March – Celeste Boursier – Mougenot at Barbican.  Birds on the guitar strings, everyone loving it; impossible name, though.

March – Paul Nash at Dulwich.  Overkill for me – but I love the Thames Estuary air war.

April 2010 – History of the World in 100 0bjects, British Museum.  The tiny carved reindeer, with no purpose other than to look good.

April – Shobdon Tympanum, V & A.  Wild, hippy woman in sailor top, who turned out to be Jesus enthroned in majesty.  Strangest British object I’ve ever seen (but see Chaldon, above).

April – Pompidou Centre, Paris.  Too much fantastic stuff.  The feminist videos stick in my mind, especially Hannah Wilke’s.

April – Musee d’Orsay, Paris.  Several crap paintings by genius painters (Van Gogh, Cezanne…)

April – Museum of Modern Art, Paris.  Fabulous Bonnards, Marthe in bath.

April – Tate Modern, permanent collection.  Sarmanto, disappearing pictures.

April – Kingdom of Ife, British Museum.  Mix of realism and stylisation in single sculptures – and those heads.

April – Christian Kobke at the National Gallery.  The roof painting, seven -eighths sky.

(Peep Show on now; this continued tomorrow).

Blackpaint

29.12.10

Blackpaint 145

June 1, 2010

Things you have learnt on Blackpaint since November 2009

  1. Michelangelo doesn’t do trees
  2. Romans and Greeks both did landscapes
  3. Egyptians and Romans did still lifes
  4. Raphael’s nudes are well covered; Michelangelo’s and Leonardo’s are “ripped”
  5. Some staggeringly good renaissance painters (and Rembrandt) do limbs and hands too big
  6. Some staggeringly good Post-Impressionists have done some really awful paintings
  7. Some cultures (notably Ife) happily mix abstract/stylised and naturalistic features in same sculpture/picture 
  8. There were lots of Dutch working class abstract artists in the post ww2 years
  9. Paul Feiler is the great unsung St.Ives artist
  10. So is Sandra Blow.

Artists between whom there are resemblances no.3 (I think)

Chris Ofili and Wangechi Mutu.  Check out especially  her heads entitled “the histology of the different classes of uterine tumours” (no kidding).

Listening to Honky Tonk Man by Johnny Horton.

“I’m a honky tonk man, and I can’t seem to stop,

I like to give the girls a whirl to the music of an old juke box;

And when the money’s all gone, I’m on the telephone,

Crying Oh,oh Mama, can your daddy come home?” 

Blackpaint

01.06.10

Blackpaint 84

March 10, 2010

Whitechapel Gallery

Free admission to a great exhibition of drawings called “Threshold”, curated or chosen by Paula Rego and with an expensive-looking leaflet with loads of repros of the drawings.  It’s from the British Council collection.

Without looking at the leaflet, I remember the following:  several coloured drawings by Graham Sutherland, ditto from Sickert, a couple of Victor Willings, a Prunella Clough, two Burras, an Augustus and a Gwen (latter better, I think), a tiny Ofili head, a large Auerbach in black and white chalk, a Harold Gilman, Chris Orr’s “Vegetables go to School” , a Patrick Caulfield, a surprising Stanley Spencer – can’t remember more, but I’m sure there was more.  It’s only on until 14th March.

Celeste Bourgier – Mougenot

At the Barbican Curve gallery, live birds playing electric guitars for free.  Everyone there was smiling – and it was free.

RIP – painted over this (above), over last two days – now looks like this (below – but still changing)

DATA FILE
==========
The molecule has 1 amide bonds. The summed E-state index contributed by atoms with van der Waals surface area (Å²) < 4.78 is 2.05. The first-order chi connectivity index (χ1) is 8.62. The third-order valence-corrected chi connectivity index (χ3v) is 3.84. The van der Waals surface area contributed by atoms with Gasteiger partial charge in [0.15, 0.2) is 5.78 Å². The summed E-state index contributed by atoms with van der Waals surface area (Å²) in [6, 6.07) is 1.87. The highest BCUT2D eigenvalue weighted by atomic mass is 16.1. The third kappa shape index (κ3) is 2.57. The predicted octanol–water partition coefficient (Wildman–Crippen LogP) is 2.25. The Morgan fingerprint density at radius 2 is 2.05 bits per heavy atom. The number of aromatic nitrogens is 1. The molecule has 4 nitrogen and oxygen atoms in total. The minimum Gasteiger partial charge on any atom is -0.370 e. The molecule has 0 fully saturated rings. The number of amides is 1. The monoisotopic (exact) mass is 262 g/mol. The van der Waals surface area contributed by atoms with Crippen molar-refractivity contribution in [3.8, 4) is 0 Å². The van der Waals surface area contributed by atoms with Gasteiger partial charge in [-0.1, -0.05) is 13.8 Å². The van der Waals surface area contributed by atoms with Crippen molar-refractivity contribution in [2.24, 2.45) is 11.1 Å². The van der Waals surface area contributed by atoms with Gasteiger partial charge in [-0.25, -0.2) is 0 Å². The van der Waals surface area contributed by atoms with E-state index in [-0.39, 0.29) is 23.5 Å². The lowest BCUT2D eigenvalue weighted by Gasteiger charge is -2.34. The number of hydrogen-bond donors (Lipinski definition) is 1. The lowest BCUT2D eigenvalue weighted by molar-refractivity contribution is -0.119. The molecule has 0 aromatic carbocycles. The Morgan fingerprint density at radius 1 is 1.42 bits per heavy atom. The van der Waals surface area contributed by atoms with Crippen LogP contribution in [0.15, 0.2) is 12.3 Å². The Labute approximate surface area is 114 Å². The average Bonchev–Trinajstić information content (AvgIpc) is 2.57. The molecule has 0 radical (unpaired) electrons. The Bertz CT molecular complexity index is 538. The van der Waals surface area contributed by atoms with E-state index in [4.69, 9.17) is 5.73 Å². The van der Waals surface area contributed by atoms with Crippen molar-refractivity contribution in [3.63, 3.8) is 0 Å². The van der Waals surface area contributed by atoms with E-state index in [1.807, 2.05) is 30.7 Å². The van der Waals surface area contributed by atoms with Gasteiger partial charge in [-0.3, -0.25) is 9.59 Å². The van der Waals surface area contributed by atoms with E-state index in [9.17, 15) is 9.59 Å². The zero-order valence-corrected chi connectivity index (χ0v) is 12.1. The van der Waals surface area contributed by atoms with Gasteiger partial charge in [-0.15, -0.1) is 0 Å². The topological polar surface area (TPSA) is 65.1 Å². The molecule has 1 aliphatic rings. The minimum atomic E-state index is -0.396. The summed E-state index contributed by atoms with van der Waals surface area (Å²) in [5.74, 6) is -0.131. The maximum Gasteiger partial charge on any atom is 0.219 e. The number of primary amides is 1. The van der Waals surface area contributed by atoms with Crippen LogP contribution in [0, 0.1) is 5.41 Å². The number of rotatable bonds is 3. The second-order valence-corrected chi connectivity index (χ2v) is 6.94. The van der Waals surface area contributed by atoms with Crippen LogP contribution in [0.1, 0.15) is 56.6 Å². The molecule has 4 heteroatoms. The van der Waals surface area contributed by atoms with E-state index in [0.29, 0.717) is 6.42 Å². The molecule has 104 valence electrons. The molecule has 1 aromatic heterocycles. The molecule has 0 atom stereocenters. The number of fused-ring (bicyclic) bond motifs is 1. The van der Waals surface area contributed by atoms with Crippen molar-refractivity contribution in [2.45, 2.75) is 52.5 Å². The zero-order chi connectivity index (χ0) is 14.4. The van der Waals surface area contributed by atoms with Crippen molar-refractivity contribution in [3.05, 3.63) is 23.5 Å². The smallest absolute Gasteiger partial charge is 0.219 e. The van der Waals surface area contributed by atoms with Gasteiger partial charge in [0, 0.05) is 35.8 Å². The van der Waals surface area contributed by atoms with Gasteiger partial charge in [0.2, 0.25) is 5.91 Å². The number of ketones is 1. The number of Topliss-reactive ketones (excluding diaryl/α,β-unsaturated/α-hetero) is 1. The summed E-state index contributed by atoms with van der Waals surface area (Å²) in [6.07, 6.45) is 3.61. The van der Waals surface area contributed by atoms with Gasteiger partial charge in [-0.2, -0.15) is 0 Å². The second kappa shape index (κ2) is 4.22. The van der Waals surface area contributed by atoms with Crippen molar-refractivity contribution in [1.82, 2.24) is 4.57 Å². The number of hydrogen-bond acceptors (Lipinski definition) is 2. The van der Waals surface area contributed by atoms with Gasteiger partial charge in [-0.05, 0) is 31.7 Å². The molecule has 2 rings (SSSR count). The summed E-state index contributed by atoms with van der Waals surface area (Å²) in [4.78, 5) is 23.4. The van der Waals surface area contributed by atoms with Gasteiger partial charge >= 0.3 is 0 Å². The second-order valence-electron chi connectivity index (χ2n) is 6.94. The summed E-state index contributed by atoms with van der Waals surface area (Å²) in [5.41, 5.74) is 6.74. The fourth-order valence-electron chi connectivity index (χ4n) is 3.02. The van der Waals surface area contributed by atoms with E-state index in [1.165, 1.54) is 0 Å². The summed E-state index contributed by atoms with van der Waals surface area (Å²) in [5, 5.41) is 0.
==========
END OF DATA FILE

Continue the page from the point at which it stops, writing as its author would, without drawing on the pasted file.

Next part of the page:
Listening to “Sunday Morning Coming Down” by Johnny Cash.

“On a Sunday morning sidewalk, I’m wishing, Lord, that I was  stoned,

‘Cos there’s something in a Sunday that makes a body feel alone;

And there’s nothing short of dying, half so lonesome as the sound

Of a sleeping city sidewalk, and Sunday morning coming down”.

Blackpaint

10.03.10

Blackpaint 55

February 1, 2010

Ofili

I see Laura Cumming in Observer thinks Lazarus was like Matisse, but I still reckon Art Nouveau; thought her review was a bit sniffy – it was a great show, at least four distinct “phases” and good to see changes in an artist’s work.  The thin, dry surfaces of the latest pieces remind me a little of the Per Kirkesby, on reflection.

Grayson Perry

The above had a column in the Observer on Sunday which I hope will be a regular feature, as I think he talks more sense about art than any other (living, British) artist I can think of.  And, judging from the exhibition he curated in Bexhill a while back, called “Unpopular Culture”, his taste coincides quite closely to mine – the Burra, and the Colquhoun, Chadwick…

Anyway, his article was about class and he describes how, in 2001, he was waiting to discuss his first solo show in the Amsterdam Stedelijk Museum when he was assailed by “the ghost of (his) working class past”, which said to him “What are you doing here, you oik? These places ain’t for the likes of you.”

Reading this reminded me of “Intensely Dutch”, the book on Dutch post-war art I’ve been reading; I was struck by the fact that nearly all the artists featured came from a working class background; fathers were – glazier, blacksmith, painter of Delftware, grocer/saddlemaker, furniture maker, postman, fine carpenter, barber.  One farmer, one office manager.

If you compare this with, say, the St.Ives painters (the men, anyway – not so much seems to have been written about  the women), only Terry Frost seems to have come from a working class background and, of course, Alfred Wallis; although I’m not sure about Bryan Wynter – the Tate book isn’t clear on it.

I’m not sure what all this means, if anything, but it might have a bearing on Grayson’s feelings expressed in the article.

Listening to Son House, Death Letter Blues.

“Got a letter this morning, how d’you reckon it read? (*2)

Said, hurry, hurry; gal you love is dead”.

Blackpaint

1.02.10